Wave of Immobility

Annie Pacaña

September 15 - October 15, 2022


The streets of the city, particularly that of Metro Manila is labyrinthine. This is an understatement of course. The streets mirror the power lines that traverse over these maze-like paths – snaking through, and gnarled as a big ball of mess at some junction. As an urban dweller, our view of the horizon is perpetually inundated by these black lines, drawn and quartering the smoggy skies. For what is a city without its veins, its arteries pulse of its psyche that pathologically draws out its dynamics. Annie presents this psychogeography as a kaleidoscopic projection, a coiling and recoiling Rorschach that knots gaze and reverie into a mutable wooly nest. Where movement is not solely relegated to bodily activity but as an analogy of placement and displacement, of stasis and flux, of power relations, and linguistic/pictorial mnemonics.


Glass as ground is plumbed for its reverb of metaphors – its reflective materiality refracts, cuts, and mirrors, and reveals all at the same time – a gaze that is not fixed is also a gaze that is connotative of subjectivity. Michel de Certau places this gaze between two points of immobility bordered or framed from a window of a train – the observer as passenger from a fixed position in her seat, and the wires, poles buildings, trees – as immobile fixtures of a place being passed by, as things in themselves in their places in the world. Movement is illusion or movement was rather ordained by time :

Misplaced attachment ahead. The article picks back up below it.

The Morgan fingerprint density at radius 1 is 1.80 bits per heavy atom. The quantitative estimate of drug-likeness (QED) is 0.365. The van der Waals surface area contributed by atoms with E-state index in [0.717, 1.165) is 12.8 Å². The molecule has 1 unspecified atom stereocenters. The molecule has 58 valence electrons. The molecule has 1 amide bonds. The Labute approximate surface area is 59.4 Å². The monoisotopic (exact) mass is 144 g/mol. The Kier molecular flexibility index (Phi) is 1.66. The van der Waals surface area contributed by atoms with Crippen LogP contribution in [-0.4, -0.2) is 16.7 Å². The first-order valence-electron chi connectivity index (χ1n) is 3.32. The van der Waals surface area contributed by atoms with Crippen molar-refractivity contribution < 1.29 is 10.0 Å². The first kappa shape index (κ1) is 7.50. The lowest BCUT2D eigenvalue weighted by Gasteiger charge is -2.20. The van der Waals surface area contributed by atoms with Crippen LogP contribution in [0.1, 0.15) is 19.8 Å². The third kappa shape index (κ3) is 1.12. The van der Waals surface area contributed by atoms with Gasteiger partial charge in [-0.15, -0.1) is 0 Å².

“ They have only the movement that is brought about from moment to moment by changes in perspective among their bulky figures. They have only trompe-l’oeil movements. They do not change their place any more than I do; vision alone continually undoes and remakes the relationships between these fixed elements. ”


The gaze affixes them further in a persistence of memory – we see what we remember. The glass or the window pane acts as a sieve for this transposition, an instrument of exile, in a landscape in flux :


Landscape – land : from Old English lond meaning soil, ground

+ scape : from Middle Dutch scap meaning ship or quality, condition, act power, skill, relation between; or from Anglian scip meaning state or condition of being –


>>>>>>scape, an escape into reverie , a dispossession of a certain immobility, a rewriting of a condition of being. But the clouds are redrawn as these thick power lines where Annie places us in wavering paradoxes of unmoored inertia, of a mobile immobility, and of motile spectating


Lena Cobangbang